Cations such as calcium and iron are essential to microbial adherence, biofilm formation, and bacterial growth. Because the metal-binding chelator edathamil has the capability to inhibit biofilm, there exists the potential for employing it to disrupt surface adherence of dental plaque and inhibit biofilm production . Moreover, calcium and iron also play critical roles in the inflammatory process , so that the use of a metal-binding agent such as edathamil may have an additional beneficial effect on mitigating inflammation. Recent studies have determined that metal chelation inhibits the formation of cytotoxic 4-Hydroxynonenal (HNE) and the initiation of apoptotic/inflammatory events [17,18].
The goal of this prospective, randomized, controlled, double-blinded study was to determine the effects of a novel dentifrice on plaque and gingival health. The dental gel tested in this study contains a 2.6% proprietary formulation of activated edathamil to target biofilm disruption and discourage biofilm re-formation on the tooth surface. It was postulated that the novel dental gel will favorably affect oral hygiene and gingival health through (1) improved plaque removal, (2) reduced plaque accumulation and (3) local anti-inflammatory effects.
This project was performed in full compliance with University of California at Irvine IRB-approved protocol #2002-2805. Written informed consent was obtained from all participants in this study.
Twenty-five subjects in good general health ranging in age from 19-31 years old (mean age of 23 years) with mild to moderate gingival inflammation (Löe and Silness Gingival Index ≥2) [19,20] and pocket depths ≤4 were enrolled in this prospective, randomized, controlled, double-blinded study. They had received professional prophylaxis 4-7 weeks before enrollment in this study. An interval of 4-7 weeks was chosen to allow time for the gingiva to heal after prophylaxis. Subjects were students at the University of California, Irvine, recruited by e-mail through the UCI subject recruitment service. Sample size was calculated using a power of 0.90 and the differences in the mean values and standard deviations obtained from a prior pilot study. This resulted in a sample size per arm of 9. Thirteen (13) subjects were female and 11 were male; 11 were Caucasian, 11 Asian and 2 African-American. Subjects were screened to exclude persons with any known history of allergy to personal care/consumer products or their ingredients, and any ingredients in the test product. Other exclusion criteria included any medical condition which requires pre-medication prior to dental visits/procedures, any diseases of the soft or hard oral tissues, use of antibiotics one month prior to or during this study, pregnancy or lactation, as well as immune compromised individuals (HIV, AIDS, immuno-suppressive drug therapy). The participants were randomized in groups of 6, with 3 in each arm per group to ensure an evenly divided study in case subject accrual did not achieve its targeted goal of 25.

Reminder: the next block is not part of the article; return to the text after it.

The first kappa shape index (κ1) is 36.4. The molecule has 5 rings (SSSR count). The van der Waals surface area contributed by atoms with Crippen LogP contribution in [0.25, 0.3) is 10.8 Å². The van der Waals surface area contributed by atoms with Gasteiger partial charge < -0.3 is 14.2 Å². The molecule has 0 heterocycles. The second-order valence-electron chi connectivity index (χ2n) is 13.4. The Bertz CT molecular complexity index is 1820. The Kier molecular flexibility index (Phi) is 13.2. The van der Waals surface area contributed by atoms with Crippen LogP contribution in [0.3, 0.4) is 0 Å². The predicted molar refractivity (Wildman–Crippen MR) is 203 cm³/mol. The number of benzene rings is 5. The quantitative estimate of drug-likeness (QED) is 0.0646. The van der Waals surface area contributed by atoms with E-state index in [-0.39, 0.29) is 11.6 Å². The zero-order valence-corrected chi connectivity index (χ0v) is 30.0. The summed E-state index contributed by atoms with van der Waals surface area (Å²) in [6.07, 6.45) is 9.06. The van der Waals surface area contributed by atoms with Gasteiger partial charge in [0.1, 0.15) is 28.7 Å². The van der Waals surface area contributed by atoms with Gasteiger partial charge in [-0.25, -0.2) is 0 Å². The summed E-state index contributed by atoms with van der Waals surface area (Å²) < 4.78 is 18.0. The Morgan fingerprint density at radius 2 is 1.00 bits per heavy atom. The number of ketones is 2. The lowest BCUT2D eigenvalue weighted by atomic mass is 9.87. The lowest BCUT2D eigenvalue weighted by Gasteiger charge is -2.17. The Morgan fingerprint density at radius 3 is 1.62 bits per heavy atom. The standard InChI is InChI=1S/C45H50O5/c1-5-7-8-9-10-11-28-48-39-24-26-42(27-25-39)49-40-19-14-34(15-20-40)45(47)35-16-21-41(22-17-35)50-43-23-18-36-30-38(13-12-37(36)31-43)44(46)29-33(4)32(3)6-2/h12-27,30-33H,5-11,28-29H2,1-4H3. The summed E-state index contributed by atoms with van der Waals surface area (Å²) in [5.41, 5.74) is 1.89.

Subjects were randomly assigned to brush twice daily for 21 days with either the test dental gel (2.6% LivionexR Dental Gel, Los Gatos, CA), or the control gel (Colgate TotalR, Colgate-Palmolive, Piscataway N.J.). Colgate TotalR was used because it its primary active component, triclosan co-polymer is a substance widely used for oral biofilm control, with some studies showing excellent short-term benefits . A standard Oral B ProFlexR toothbrush was provided to each volunteer and subjects were trained in standard sulcular brushing technique. Use of any other oral hygiene measures was not permitted, included mouthwashes and chewing gum. At each visit this information was repeated to the subjects and a written information sheet was also sent home with them after each visit. Subjects brushed their teeth two hours prior to each visit and refrained from eating from that time onwards until after their visit. The two-hour interval after brushing was scheduled for several reasons: (1) to avoid mis-charting gingival health due to immediate and direct tooth-brushing initiated bleeding, (2) because it is difficult to motivate subjects to spend the first part of their day with un-brushed teeth and concerns about halitosis. Plaque levels (Turesky Modification of Quigley-Hein Index ) (P.I.), gingival inflammation (Löe and Silness Gingival Index ) (G.I.), and sulcus bleeding (mSBI) ), were recorded. A standardized pressure sensitive probe (Florida Probe) with 20 g probing force was used to measure probing depth. Volunteers were photographed and evaluated on Days 0, 7, 14, and 21 by the same blinded, pre-calibrated investigator. The investigator was pre-calibrated to 95% accuracy on 50 periodontal patients by an experienced periodontist with over 30 years of experience in periodontal diagnosis. All investigators and subjects were blinded to the dental gel identity by the use of identical toothpaste tubes labeled only with a coded number. Only the study nurse manager had access to the key for the sample codes. Subjects were monitored and questioned regarding any adverse effects at each visit and also provided with a direct telephone number to contact in case of any adverse effects.